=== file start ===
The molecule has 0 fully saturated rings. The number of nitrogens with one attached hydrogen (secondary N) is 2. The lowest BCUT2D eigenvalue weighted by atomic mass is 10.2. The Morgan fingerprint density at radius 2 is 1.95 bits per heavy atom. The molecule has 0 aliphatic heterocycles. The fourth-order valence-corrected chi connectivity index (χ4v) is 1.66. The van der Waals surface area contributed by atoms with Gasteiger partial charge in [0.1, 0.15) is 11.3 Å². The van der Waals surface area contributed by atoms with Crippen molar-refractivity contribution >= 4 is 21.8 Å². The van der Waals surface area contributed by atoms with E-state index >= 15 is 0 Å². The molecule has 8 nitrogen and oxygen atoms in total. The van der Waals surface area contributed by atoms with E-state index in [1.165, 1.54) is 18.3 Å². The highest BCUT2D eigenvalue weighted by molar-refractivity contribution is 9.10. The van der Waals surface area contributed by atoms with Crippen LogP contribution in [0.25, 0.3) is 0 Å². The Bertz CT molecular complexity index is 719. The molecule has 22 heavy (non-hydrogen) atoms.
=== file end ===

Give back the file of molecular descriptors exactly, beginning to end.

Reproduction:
The molecule has 0 fully saturated rings. The number of nitrogens with one attached hydrogen (secondary N) is 2. The lowest BCUT2D eigenvalue weighted by atomic mass is 10.2. The Morgan fingerprint density at radius 2 is 1.95 bits per heavy atom. The molecule has 0 aliphatic heterocycles. The fourth-order valence-corrected chi connectivity index (χ4v) is 1.66. The van der Waals surface area contributed by atoms with Gasteiger partial charge in [0.1, 0.15) is 11.3 Å². The van der Waals surface area contributed by atoms with Crippen molar-refractivity contribution >= 4 is 21.8 Å². The van der Waals surface area contributed by atoms with E-state index >= 15 is 0 Å². The molecule has 8 nitrogen and oxygen atoms in total. The van der Waals surface area contributed by atoms with E-state index in [1.165, 1.54) is 18.3 Å². The highest BCUT2D eigenvalue weighted by molar-refractivity contribution is 9.10. The van der Waals surface area contributed by atoms with Crippen LogP contribution in [0.25, 0.3) is 0 Å². The Bertz CT molecular complexity index is 719. The molecule has 22 heavy (non-hydrogen) atoms.